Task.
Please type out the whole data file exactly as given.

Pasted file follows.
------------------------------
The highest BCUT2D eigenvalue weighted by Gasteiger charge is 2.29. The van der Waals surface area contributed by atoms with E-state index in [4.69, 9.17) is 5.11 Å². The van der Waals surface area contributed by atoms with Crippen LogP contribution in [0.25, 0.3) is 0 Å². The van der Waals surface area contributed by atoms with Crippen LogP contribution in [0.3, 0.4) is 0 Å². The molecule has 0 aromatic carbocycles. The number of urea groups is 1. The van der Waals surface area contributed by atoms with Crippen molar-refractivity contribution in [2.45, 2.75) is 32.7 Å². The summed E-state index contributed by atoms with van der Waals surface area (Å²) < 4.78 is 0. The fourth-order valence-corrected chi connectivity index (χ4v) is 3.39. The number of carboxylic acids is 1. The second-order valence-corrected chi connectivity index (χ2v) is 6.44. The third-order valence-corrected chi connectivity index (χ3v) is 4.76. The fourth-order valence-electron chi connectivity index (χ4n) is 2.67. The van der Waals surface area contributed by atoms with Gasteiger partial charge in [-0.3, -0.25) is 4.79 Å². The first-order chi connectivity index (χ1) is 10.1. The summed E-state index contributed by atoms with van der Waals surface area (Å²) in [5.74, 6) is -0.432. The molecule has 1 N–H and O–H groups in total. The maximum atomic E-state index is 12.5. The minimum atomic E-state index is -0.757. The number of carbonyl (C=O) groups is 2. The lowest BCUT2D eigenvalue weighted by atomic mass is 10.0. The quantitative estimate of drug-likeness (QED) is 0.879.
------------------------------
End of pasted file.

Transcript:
The highest BCUT2D eigenvalue weighted by Gasteiger charge is 2.29. The van der Waals surface area contributed by atoms with E-state index in [4.69, 9.17) is 5.11 Å². The van der Waals surface area contributed by atoms with Crippen LogP contribution in [0.25, 0.3) is 0 Å². The van der Waals surface area contributed by atoms with Crippen LogP contribution in [0.3, 0.4) is 0 Å². The molecule has 0 aromatic carbocycles. The number of urea groups is 1. The van der Waals surface area contributed by atoms with Crippen molar-refractivity contribution in [2.45, 2.75) is 32.7 Å². The summed E-state index contributed by atoms with van der Waals surface area (Å²) < 4.78 is 0. The fourth-order valence-corrected chi connectivity index (χ4v) is 3.39. The number of carboxylic acids is 1. The second-order valence-corrected chi connectivity index (χ2v) is 6.44. The third-order valence-corrected chi connectivity index (χ3v) is 4.76. The fourth-order valence-electron chi connectivity index (χ4n) is 2.67. The van der Waals surface area contributed by atoms with Gasteiger partial charge in [-0.3, -0.25) is 4.79 Å². The first-order chi connectivity index (χ1) is 10.1. The summed E-state index contributed by atoms with van der Waals surface area (Å²) in [5.74, 6) is -0.432. The molecule has 1 N–H and O–H groups in total. The maximum atomic E-state index is 12.5. The minimum atomic E-state index is -0.757. The number of carbonyl (C=O) groups is 2. The lowest BCUT2D eigenvalue weighted by atomic mass is 10.0. The quantitative estimate of drug-likeness (QED) is 0.879.